As sure as God is good, so surely there is no such thing as necessary evil.  31
  Be thankful that your lot has fallen on times when, though there may be many evil tongues and exasperated spirits, there are none who have fire and fagot at command.  32
  Beasts, birds, and insects, even to the minutest and meanest of their kind, act with the unerring providence of instinct; man, the while, who possesses a higher faculty, abuses it, and therefore goes blundering on.  33
  Beware of those who are homeless by choice! You have no hold on a human being whose affections are without a top-root!  34
  “But what good came of it at last?” quoth little Peterkin. “Why, that I cannot tell,” said he; “but ’twas a famous victory.”  35
  Call not that man wretched, who whatever ills he suffers, has a child to love.  36
  Faith in the hereafter is as necessary for the intellectual as the moral character; and to the man of letters, as well as to the Christian, the present forms but the slightest portion of his existence.  37
  For a young and presumptuous poet a disposition to write satires is one of the most dangerous he can encourage. It tempts him to personalities, which are not always forgiven after he has repented and become ashamed of them.  38
  Happy it were for us all if we bore prosperity as well and as wisely as we endure adverse fortune.  39
  He who never relaxes into sportiveness is a wearisome companion; but beware of him who jests at everything! Such men disparage by some ludicrous association, all objects which are presented to their thoughts, and thereby render themselves incapable of any emotion which can either elevate or soften them; they bring upon their moral being an influence more withering than the blasts of the desert.  40
  He whose heart is not excited upon the spot which a martyr has sanctified by his sufferings, or at the grave of one who has largely benefited mankind, must be more inferior to the multitude in his moral, than he can, possibly be raised above them in his intellectual nature.  41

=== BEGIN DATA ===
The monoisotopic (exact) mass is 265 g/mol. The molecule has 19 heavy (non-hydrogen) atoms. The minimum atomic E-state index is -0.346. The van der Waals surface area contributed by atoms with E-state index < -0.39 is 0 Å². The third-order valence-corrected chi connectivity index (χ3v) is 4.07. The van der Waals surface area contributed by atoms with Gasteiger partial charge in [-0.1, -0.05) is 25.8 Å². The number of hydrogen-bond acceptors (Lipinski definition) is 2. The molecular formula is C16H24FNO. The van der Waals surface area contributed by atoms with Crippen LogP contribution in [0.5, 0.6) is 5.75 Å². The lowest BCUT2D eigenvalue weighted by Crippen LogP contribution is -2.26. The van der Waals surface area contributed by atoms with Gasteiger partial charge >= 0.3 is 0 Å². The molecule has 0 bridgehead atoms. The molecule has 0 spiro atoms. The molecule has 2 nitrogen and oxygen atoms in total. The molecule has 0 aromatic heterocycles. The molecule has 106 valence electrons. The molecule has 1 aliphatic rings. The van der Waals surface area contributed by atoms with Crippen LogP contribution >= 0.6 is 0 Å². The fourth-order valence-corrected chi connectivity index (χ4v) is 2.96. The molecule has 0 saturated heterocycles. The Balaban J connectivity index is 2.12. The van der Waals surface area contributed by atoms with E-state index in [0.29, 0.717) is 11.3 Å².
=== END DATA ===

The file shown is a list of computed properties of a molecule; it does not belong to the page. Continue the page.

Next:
His sweetest dreams were still of that dear voice that soothed his infancy.  42
  How little do they see what is, who frame their hasty judgments upon that which seems!  43
  I have heard a good story of Charles Fox. When his house was on fire, he found all efforts to save it useless, and, being a good draughtsman, he went up to the next hill to make a drawing of the fire,—the best instance of philosophy I ever heard of.  44
  I have told you of the Spaniard who always put on his spectacles when about to eat cherries, that they might look bigger and more tempting. In like manner I make the most of my enjoyments; and though I do not cast my eyes away from my troubles, I pack them in as little compass as I can for myself, and never let them annoy others.  45
  If you would be pungent, be brief; for it is with words as with sunbeams—the more they are condensed the deeper they burn.  46
  It behooves us always to bear in mind, that while actions are always to be judged by the immutable standard of right and wrong, the judgments which we pass upon men must be qualified by considerations of age, country, station, and other accidental circumstances; and it will then be found that he who is most charitable in his judgment is generally the least unjust.  47
  It is not for man to rest in absolute contentment. He is born to hopes and aspirations, as the sparks fly upward, unless he has brutified his nature, and quenched the spirit of immortality, which is his portion.  48
  It is only our mortal duration that we measure by visible and measurable objects; and there is nothing mournful in the contemplation for one who knows that the Creator made him to be the image of his own eternity, and who feels that in the desire for immortality he has sure proof of his capacity for it.  49
  It was a goodly sight to see the embattled pomp, as with the step of stateliness the barbed steeds came on, to see the pennons rolling their long waves before the gale, and banners, broad and bright, tossing their blazonry.  50
  John Bunyan had a great dread of spiritual pride; and once, after he had preached a very fine sermon, and his friends crowded round to shake him by the hand, while they expressed the utmost admiration of his eloquence, he interrupted them, saying: “Ay! you need not remind me of that, for the devil told me of it before I was out of the pulpit!”  51
  Live as long as you may, the first twenty years are the longest half of your life.  52
  My notions of life are much the same as they are about traveling; there is a good deal of amusement on the road; but, after all, one wants to be at rest.  53
  Never let any man imagine that he can pursue a good end by evil means, without sinning against his own soul! Any other issue is doubtful; the evil effect on himself is certain.  54
  Of all the sights which can soften and humanize the heart of man, there is none that ought so surely to reach it as that of innocent children enjoying the happiness which is their proper and natural portion.  55
  One fault begets another; one crime renders another necessary.  56
  One of our poets—which is it?—speaks of an everlasting now.  57